The villain of the piece is introduced at the start of the film as an enterprising business man, Adrian Toomes (Michael Keaton). Forced out of his business by the big boys, Toomes ends up taking revenge on the city by turning himself into the Vulture that eventually battles Spidey. Keaton is exceptionally cynical in his role, the only problem arising is that Toomes is so victimized that one cannot help but root for this poor victim. At one point in the film, Toomes is so convincing in naming Stark Enterprises as the villain that one cannot help but almost believe him. The Vulture’s costume looks too much like Keaton’s Birdman’s outfit, as if reminding the audience of his Best Actor Oscar nominated role.

The climatic battle between the Vulture and Spidey looks too one sided, on the side of the Vulture who seems imminent to win the battle but of course wouldn’t. When Toomes finally ends up beaten, it seems quite unbelievable.

Despite being an action film, the film’s best moments are the interrogation scenes – one where Toomes questions Parker in the car and reveals that he is aware of Parker’s secret identity. The other is Spider-Man questioning one of the crooks regarding Toomes’ activities. Both segments expertly balance humour and surprise while displaying good dialogue expected from the team of the film’s 6 writers.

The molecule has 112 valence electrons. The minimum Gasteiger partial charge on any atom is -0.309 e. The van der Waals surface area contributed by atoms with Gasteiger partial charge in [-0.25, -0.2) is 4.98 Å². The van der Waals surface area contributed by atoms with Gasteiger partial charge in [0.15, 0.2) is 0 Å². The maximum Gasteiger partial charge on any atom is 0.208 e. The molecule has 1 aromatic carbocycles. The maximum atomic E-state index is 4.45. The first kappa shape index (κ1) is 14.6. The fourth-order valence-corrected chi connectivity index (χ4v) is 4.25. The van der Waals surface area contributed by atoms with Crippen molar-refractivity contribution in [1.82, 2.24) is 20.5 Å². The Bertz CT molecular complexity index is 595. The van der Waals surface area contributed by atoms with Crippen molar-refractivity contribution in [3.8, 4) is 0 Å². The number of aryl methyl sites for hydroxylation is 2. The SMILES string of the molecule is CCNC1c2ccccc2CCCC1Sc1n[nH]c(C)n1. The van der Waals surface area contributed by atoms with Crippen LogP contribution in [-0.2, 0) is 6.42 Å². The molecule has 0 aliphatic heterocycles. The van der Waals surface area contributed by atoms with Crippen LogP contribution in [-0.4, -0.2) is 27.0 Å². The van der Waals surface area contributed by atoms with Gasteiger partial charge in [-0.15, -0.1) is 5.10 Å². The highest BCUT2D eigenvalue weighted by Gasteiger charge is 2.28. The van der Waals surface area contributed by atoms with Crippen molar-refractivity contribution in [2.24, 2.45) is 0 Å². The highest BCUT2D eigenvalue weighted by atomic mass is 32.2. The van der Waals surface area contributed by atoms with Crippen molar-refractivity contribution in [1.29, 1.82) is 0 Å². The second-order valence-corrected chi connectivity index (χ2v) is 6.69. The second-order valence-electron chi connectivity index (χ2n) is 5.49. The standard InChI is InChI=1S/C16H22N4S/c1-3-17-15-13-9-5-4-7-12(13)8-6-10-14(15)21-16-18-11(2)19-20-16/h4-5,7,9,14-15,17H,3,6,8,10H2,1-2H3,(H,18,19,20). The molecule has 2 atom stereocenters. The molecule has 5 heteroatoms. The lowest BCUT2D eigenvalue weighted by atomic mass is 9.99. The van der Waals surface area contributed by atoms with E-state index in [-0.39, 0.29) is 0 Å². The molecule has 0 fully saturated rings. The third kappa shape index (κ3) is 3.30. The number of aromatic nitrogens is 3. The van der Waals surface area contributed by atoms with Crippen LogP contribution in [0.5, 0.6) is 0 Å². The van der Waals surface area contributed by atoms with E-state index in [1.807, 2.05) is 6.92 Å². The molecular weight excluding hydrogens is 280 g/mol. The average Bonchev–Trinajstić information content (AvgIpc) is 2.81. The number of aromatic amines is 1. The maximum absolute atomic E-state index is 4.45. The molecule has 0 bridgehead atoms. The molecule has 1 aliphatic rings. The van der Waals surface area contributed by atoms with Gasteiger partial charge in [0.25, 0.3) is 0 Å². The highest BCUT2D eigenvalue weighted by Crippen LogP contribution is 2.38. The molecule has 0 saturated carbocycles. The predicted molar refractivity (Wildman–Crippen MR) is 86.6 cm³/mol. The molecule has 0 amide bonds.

HOMECOMING is the lightest and goofiest of all the SPIDER-MAN films. But one will eventually get annoyed at Spider-Man’s inability to fight his opponents properly before gaining control of his suit. Instead of learning to use his super powers, Spidey has to learn to use Stark Enterprises’ new Spider-Man suit. In one action set-up, Spider-Man is constantly bungling and falling around learning how to use his suit in extended power mode.